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The U.S. government is discussing sanctions against Venezuela’s oil industry after yesterday’s Constituent Assembly election that Washington’s UN ambassador Nikki Haley called a “sham”. According to sources who spoke to Reuters on condition of anonymity, punitive measures are unlikely to include a ban on Venezuelan oil exports, but could involve suspending U.S. light crude exports to the South American country.
The Trump administration already announced a fresh round of sanctions against 13 senior Venezuelan government officials last week. When the new round will be made public remains unclear. There is an option of delaying the sanctions in case the situation in Venezuela escalates further. Also, the sources said, the timing and severity of the measures will seek to avoid causing further suffering to the Venezuelan people and protecting U.S. economic interests.
If the U.S. stops importing Venezuelan oil, the Gulf Coast refineries will have a serious shortage of heavy rude on their hands and will need to find alternative sources urgently, which would sharply push up gasoline prices.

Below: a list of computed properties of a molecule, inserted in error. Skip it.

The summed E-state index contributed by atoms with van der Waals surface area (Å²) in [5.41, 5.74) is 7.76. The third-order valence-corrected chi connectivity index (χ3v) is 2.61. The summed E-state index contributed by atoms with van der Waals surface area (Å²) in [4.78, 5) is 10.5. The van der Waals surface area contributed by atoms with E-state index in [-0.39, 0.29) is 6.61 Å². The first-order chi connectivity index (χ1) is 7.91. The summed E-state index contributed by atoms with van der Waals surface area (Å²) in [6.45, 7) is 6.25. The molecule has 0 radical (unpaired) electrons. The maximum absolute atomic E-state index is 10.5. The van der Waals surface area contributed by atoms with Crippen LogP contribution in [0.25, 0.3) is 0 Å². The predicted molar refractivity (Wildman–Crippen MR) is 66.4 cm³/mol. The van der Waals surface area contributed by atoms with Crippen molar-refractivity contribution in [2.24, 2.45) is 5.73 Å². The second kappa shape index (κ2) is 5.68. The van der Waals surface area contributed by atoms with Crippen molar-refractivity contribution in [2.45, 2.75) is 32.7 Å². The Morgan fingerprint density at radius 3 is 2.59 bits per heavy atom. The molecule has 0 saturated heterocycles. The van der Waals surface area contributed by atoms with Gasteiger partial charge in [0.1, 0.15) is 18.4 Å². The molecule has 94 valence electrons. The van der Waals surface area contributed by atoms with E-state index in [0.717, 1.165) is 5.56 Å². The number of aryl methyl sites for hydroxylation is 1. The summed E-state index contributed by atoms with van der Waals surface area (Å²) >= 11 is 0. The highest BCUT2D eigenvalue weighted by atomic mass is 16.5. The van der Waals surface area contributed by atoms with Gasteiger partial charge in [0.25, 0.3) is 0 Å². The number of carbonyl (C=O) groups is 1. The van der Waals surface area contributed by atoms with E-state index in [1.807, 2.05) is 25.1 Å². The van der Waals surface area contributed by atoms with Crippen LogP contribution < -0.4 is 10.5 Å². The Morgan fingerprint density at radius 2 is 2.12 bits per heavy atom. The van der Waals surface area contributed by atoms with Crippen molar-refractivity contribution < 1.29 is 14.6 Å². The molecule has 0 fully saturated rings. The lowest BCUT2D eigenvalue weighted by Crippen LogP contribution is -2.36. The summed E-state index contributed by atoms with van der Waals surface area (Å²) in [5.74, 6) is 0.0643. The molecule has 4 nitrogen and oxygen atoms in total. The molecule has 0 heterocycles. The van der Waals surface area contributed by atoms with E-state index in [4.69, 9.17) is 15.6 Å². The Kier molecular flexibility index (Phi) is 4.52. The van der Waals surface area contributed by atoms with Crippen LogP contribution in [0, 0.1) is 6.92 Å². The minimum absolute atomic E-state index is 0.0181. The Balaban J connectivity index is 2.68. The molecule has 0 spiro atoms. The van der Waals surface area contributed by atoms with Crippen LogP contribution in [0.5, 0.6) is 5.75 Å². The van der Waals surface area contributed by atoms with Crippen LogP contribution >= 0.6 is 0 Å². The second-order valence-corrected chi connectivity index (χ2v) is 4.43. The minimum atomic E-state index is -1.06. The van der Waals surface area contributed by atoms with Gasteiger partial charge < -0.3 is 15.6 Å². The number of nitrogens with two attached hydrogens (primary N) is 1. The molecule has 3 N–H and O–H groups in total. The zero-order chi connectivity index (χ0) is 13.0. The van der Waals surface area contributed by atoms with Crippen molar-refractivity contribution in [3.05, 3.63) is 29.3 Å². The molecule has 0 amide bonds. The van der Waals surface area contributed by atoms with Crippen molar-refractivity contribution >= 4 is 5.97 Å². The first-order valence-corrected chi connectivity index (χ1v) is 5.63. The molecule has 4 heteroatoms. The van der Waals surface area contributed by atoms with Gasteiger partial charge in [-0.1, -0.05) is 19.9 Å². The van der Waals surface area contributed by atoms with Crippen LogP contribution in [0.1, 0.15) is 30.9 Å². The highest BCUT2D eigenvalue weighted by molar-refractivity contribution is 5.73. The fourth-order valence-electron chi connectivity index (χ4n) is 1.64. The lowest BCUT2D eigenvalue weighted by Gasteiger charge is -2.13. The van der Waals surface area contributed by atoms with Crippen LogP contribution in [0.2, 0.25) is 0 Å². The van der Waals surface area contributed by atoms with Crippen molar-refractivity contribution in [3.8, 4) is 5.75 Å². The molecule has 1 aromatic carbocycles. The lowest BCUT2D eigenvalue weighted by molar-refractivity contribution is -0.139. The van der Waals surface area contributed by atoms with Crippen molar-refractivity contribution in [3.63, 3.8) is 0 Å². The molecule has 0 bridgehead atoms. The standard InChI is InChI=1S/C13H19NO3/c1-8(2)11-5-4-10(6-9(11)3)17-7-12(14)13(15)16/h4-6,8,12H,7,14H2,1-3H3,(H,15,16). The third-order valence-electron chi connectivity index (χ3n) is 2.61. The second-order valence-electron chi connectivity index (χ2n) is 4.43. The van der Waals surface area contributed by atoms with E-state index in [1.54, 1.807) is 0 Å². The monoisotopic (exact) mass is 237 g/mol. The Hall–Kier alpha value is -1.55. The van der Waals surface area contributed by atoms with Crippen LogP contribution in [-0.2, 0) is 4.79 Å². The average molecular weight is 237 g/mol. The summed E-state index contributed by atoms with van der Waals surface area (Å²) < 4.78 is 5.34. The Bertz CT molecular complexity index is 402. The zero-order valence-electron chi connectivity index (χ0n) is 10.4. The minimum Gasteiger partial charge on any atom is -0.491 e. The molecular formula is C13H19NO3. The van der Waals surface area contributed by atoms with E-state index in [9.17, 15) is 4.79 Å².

Suspending U.S. light crude exports to Venezuela is a more viable option: PDVSA imports crude from the U.S. to mix it with its heavy blends to make oil products. During the first four months of this year, PDVSA imported about 18,750 bpd of U.S. crude oil through Curacao. This is not a huge amount, but cutting it off would make life harder for the state oil company until it finds an alternative.
The Constituent Assembly vote, called by President Nicolas Maduro to amend the constitution, which many see as an attempt to cement himself in power, saw a turnout rate of 41.53 percent or 8 million votes, according to Xinhua. Besides the U.S., Venezuela’s neighbors, including Peru, Chile, Argentina, and Brazil have also called on Maduro to not go ahead with the election but rather focus on dialogue with the opposition.
By Irina Slav for Oilprice.com
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Irina is a writer for the U.S.-based Divergente LLC consulting firm with over a decade of experience writing on the oil and gas industry.